We might be biased, but we feel that we live in one of the best areas of the country. Within easy distance of the rugged and stormy north coast, famed for its surfing beaches and adventure activities, the gentle and peaceful south coast which offers great fishing, and a relaxed and calmer style. Inland are two beautiful national parks offering stunning moorland, winding rivers and ever changing scenery. Yet, we still have the benefit of the modern cathedral city of Exeter right on our doorstep which offers a tremendous range of shopping facilities, schooling, railway and air transport links. The city is steeped in history, with its great Roman wall, contrasting beautifully with the Princesshay shopping development and new foodhalls in the Guildhall. There is a delightful Quay perfect for quiet city walks, or a coffee while you read the paper.
Read on to find out more about the local towns and villages that we primarily serve.
Bow is a historic village located on the Crediton to Okehampton Road. According to the 2011 census there was a population of just over 1000. The village grew in the mid 1800’s following two fires that destroyed a large part of the nearby hamlet of Nymet Tracey, which then consisted of about 70 properties.
The local church is still situated in Nymet Tracey and is believed to have been built by William de Tracy as a penance for the murder of Thomas Beckett (St Thomas of Canterbury). The name Nymet Tracy comes from the de Tracy family, whilst Nymet is the Celtic word for Sacred Grove, and indeed a wood henge believed to date from the 3rd millennium BC lies just west of Bow, and was discovered in the mid 1980s. Interestingly, the River Yeo also runs through the bottom of the village, and this river used to be called the Nymet.
These days, Bow is a popular family village with a primary school, garden centre and Coopeative mini supermarket. It is well placed for the A30 dual carriageway and links to Cornwall as well as the M5. There is a modern doctors surgery and local village pub.
Copplestone is a large village some five miles from Crediton. It is a settlement that grew around the Copleston Cross; a granite pillar believed to be the surviving shaft of a decorated late saxon cross. This village has grown rapidly in size in recent years and now offers a real mix of old and new properties very popular with families who are attracted by the local primary school which has an Outstanding OFSTED report, and easy links to Crediton and Exeter. The Tarka Line railway runs through the centre of the village and there is a station servicing regular trains between Barnstaple and Exmouth through Exeter where you can change for mainline services.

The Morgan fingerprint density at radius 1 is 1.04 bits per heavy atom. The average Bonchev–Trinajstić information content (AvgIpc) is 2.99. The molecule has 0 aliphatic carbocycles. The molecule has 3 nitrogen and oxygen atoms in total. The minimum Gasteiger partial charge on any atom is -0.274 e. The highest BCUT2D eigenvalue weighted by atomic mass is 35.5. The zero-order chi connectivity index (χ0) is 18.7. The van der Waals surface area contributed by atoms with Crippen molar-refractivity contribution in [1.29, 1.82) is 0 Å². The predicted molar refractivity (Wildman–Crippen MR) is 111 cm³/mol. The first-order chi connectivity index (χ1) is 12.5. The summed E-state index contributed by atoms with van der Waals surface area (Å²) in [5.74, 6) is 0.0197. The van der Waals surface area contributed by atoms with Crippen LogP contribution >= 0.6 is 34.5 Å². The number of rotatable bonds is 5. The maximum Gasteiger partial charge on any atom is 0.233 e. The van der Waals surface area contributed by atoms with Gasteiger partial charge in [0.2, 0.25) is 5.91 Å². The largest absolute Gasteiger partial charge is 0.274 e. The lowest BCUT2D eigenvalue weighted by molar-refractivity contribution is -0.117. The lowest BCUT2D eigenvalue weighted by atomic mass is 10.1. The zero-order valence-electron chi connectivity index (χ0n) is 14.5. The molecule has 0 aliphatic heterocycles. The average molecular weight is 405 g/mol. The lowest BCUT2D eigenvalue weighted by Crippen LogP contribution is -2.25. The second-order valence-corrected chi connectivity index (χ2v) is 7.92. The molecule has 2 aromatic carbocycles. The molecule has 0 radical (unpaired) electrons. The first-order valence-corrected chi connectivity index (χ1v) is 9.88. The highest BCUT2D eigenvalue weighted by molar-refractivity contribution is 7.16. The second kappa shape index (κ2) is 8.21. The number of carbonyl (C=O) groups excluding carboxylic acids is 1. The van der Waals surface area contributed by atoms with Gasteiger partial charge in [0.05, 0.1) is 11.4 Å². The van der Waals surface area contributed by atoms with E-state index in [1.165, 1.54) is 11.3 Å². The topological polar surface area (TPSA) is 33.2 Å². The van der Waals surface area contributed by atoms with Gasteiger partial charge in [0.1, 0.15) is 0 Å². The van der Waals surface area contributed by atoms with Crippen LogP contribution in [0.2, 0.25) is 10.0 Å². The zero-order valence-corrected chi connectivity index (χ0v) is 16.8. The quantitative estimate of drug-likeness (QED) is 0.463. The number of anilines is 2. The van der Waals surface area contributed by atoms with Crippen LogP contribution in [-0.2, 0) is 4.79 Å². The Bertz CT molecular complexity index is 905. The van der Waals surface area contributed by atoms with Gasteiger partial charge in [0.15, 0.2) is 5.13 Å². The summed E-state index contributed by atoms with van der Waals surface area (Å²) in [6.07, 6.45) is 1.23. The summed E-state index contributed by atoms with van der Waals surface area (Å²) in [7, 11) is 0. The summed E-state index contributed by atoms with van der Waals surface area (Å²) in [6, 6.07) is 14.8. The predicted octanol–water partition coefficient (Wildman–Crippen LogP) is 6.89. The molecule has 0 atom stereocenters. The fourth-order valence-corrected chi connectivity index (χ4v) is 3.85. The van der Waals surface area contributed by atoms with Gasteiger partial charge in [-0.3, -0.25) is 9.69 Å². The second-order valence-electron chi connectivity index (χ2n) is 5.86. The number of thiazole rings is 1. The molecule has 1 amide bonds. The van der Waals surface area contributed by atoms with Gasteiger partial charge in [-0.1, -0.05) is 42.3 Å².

The village has a mini supermarket and post office, village pub and Methodist church.
Crediton is an ancient market town aqnd civil parish located in the heart of the county, and with a population of just under 8000. It is famed as the birthplace of St Boniface, the patron saint of Germany and Holland. The town has an active community with a town square which holds event s and a twice monthly farmers market, an array of independent retailers along the vibrant high street, several pubs and some real foodie treats with independent bakeries, coffee shops and delicatessens. The town has two supermarkets, two primary schools and a well regarded secondary school with a busy sixth form which has been rated as Outstanding by OFSTED. Thertown has active Rugby and Football clubs, as well as an excellent leisure centre with swimming pool and fitness facilities. The town is surrounded by glorious countryside providing plenty of walks and bike rides.
Lapford os a large village located on the A377 with a population of just under 900 according to the 2011 census. The village is steeped in history, and nearby Bury Barton is thought to be the site of a Roman fort.
The village has an imposing church which dates in part back to Norman times, with many of the wall paintings and plaster being lost in the time of the reformation. Much of the church was rebuilt by William de Tracy of nearby Nymet Tracy as a penance for mudrering the Archbishop of Canterbury, Thomas Beckett and local folklore suggests the village is haunted by the ghost of Thomas Beckett riding through the village on his way to confront de Tracy on the anniversary of his murder. We’ve never seen his ghost so we can’t comment.
The village has a thriving local pub which is building a great reputation for its a la carte dining using local ingredients. The village also has a local primary school, playing fields and play ground making it popular with families.
Morchard Bishop is a village and parish with a population of just over 1000 according to the 2011 census. The village has a delightful 16th century church, primary school, doctor’s surgery and local shops. The local pub, The London Inn is known affectionately for its generous sized portions of food and was once a coaching stop when the main road to Exeter ran through the village.
Yeoford is a small village with a big community spirit. The village has recently been able to build a new village hall which is well equipped and a great community space. There is an adjoining playing field and childrens park too.
The village has a small, local school which again has a wonderful community with in it. There is a pub with play area and the whole area is surrounded by open countryside. Yeoford is a great village to get to the A30 dual carriageway from which links Cornwall and the M5.